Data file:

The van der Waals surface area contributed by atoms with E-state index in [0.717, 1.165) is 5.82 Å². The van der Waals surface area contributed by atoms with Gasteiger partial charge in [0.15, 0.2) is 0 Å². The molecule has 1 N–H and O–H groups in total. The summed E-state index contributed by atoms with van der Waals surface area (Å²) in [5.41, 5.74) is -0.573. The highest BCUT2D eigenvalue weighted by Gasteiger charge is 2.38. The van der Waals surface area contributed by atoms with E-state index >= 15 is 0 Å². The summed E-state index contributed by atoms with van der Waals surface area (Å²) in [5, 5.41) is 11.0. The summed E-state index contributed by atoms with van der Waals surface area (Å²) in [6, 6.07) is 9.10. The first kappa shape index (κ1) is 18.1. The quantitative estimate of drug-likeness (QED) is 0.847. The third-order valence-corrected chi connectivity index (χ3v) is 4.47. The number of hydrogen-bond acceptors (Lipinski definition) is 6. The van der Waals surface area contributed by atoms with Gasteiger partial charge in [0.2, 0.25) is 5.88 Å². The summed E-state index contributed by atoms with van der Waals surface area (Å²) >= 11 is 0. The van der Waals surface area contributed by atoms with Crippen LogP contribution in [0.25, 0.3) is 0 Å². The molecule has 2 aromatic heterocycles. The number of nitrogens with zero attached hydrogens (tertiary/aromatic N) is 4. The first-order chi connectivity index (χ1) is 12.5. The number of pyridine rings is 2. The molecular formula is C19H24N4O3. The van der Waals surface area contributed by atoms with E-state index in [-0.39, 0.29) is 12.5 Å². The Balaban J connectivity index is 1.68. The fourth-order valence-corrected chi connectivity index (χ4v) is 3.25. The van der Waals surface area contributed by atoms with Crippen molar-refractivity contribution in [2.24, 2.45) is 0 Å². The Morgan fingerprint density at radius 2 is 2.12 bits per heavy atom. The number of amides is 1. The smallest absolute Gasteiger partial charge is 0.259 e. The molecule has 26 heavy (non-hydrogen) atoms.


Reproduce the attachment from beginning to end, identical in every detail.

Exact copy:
The van der Waals surface area contributed by atoms with E-state index in [0.717, 1.165) is 5.82 Å². The van der Waals surface area contributed by atoms with Gasteiger partial charge in [0.15, 0.2) is 0 Å². The molecule has 1 N–H and O–H groups in total. The summed E-state index contributed by atoms with van der Waals surface area (Å²) in [5.41, 5.74) is -0.573. The highest BCUT2D eigenvalue weighted by Gasteiger charge is 2.38. The van der Waals surface area contributed by atoms with E-state index >= 15 is 0 Å². The summed E-state index contributed by atoms with van der Waals surface area (Å²) in [5, 5.41) is 11.0. The summed E-state index contributed by atoms with van der Waals surface area (Å²) in [6, 6.07) is 9.10. The first kappa shape index (κ1) is 18.1. The quantitative estimate of drug-likeness (QED) is 0.847. The third-order valence-corrected chi connectivity index (χ3v) is 4.47. The number of hydrogen-bond acceptors (Lipinski definition) is 6. The van der Waals surface area contributed by atoms with Gasteiger partial charge in [0.2, 0.25) is 5.88 Å². The summed E-state index contributed by atoms with van der Waals surface area (Å²) >= 11 is 0. The van der Waals surface area contributed by atoms with Crippen LogP contribution in [0.25, 0.3) is 0 Å². The molecule has 2 aromatic heterocycles. The number of nitrogens with zero attached hydrogens (tertiary/aromatic N) is 4. The first-order chi connectivity index (χ1) is 12.5. The number of pyridine rings is 2. The molecular formula is C19H24N4O3. The van der Waals surface area contributed by atoms with E-state index in [-0.39, 0.29) is 12.5 Å². The Balaban J connectivity index is 1.68. The fourth-order valence-corrected chi connectivity index (χ4v) is 3.25. The van der Waals surface area contributed by atoms with Crippen molar-refractivity contribution in [2.24, 2.45) is 0 Å². The Morgan fingerprint density at radius 2 is 2.12 bits per heavy atom. The number of amides is 1. The smallest absolute Gasteiger partial charge is 0.259 e. The molecule has 26 heavy (non-hydrogen) atoms.